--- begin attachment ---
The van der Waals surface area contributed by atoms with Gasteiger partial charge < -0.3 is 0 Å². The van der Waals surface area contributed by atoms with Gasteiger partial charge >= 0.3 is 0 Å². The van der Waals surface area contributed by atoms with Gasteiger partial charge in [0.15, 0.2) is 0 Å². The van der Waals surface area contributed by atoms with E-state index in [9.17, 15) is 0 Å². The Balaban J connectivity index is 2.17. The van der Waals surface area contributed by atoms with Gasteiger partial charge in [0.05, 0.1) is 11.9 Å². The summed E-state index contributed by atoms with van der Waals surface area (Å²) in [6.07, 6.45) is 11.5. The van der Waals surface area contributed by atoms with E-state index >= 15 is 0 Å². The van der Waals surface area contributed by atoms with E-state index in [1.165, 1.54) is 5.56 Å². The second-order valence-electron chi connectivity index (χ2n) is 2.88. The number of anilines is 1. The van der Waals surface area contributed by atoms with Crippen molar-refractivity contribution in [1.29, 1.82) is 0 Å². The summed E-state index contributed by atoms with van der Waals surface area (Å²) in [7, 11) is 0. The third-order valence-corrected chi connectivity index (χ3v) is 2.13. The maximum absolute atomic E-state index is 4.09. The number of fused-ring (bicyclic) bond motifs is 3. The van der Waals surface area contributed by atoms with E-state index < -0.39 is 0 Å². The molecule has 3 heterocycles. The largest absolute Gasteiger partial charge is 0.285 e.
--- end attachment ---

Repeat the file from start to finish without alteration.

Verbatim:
The van der Waals surface area contributed by atoms with Gasteiger partial charge < -0.3 is 0 Å². The van der Waals surface area contributed by atoms with Gasteiger partial charge >= 0.3 is 0 Å². The van der Waals surface area contributed by atoms with Gasteiger partial charge in [0.15, 0.2) is 0 Å². The van der Waals surface area contributed by atoms with E-state index in [9.17, 15) is 0 Å². The Balaban J connectivity index is 2.17. The van der Waals surface area contributed by atoms with Gasteiger partial charge in [0.05, 0.1) is 11.9 Å². The summed E-state index contributed by atoms with van der Waals surface area (Å²) in [6.07, 6.45) is 11.5. The van der Waals surface area contributed by atoms with E-state index >= 15 is 0 Å². The van der Waals surface area contributed by atoms with E-state index in [1.165, 1.54) is 5.56 Å². The second-order valence-electron chi connectivity index (χ2n) is 2.88. The number of anilines is 1. The van der Waals surface area contributed by atoms with Crippen molar-refractivity contribution in [1.29, 1.82) is 0 Å². The summed E-state index contributed by atoms with van der Waals surface area (Å²) in [7, 11) is 0. The third-order valence-corrected chi connectivity index (χ3v) is 2.13. The maximum absolute atomic E-state index is 4.09. The number of fused-ring (bicyclic) bond motifs is 3. The van der Waals surface area contributed by atoms with E-state index < -0.39 is 0 Å². The molecule has 3 heterocycles. The largest absolute Gasteiger partial charge is 0.285 e.